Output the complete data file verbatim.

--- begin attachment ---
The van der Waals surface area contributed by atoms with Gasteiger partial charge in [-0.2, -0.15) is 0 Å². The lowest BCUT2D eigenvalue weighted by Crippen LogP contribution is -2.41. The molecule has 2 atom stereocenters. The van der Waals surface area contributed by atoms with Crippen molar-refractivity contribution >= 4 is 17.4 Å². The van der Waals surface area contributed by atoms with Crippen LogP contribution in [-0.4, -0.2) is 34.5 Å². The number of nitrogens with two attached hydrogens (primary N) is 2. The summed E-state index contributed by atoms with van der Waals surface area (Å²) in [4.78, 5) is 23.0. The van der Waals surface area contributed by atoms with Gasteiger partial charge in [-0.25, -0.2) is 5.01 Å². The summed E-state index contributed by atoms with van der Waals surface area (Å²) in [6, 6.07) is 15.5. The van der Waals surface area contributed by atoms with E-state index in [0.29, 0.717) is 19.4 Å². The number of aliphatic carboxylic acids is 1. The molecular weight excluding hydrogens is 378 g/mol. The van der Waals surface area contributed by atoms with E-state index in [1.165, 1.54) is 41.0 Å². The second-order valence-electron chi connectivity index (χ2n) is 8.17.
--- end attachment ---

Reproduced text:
The van der Waals surface area contributed by atoms with Gasteiger partial charge in [-0.2, -0.15) is 0 Å². The lowest BCUT2D eigenvalue weighted by Crippen LogP contribution is -2.41. The molecule has 2 atom stereocenters. The van der Waals surface area contributed by atoms with Crippen molar-refractivity contribution >= 4 is 17.4 Å². The van der Waals surface area contributed by atoms with Crippen LogP contribution in [-0.4, -0.2) is 34.5 Å². The number of nitrogens with two attached hydrogens (primary N) is 2. The summed E-state index contributed by atoms with van der Waals surface area (Å²) in [4.78, 5) is 23.0. The van der Waals surface area contributed by atoms with Gasteiger partial charge in [-0.25, -0.2) is 5.01 Å². The summed E-state index contributed by atoms with van der Waals surface area (Å²) in [6, 6.07) is 15.5. The van der Waals surface area contributed by atoms with E-state index in [0.29, 0.717) is 19.4 Å². The number of aliphatic carboxylic acids is 1. The molecular weight excluding hydrogens is 378 g/mol. The van der Waals surface area contributed by atoms with E-state index in [1.165, 1.54) is 41.0 Å². The second-order valence-electron chi connectivity index (χ2n) is 8.17.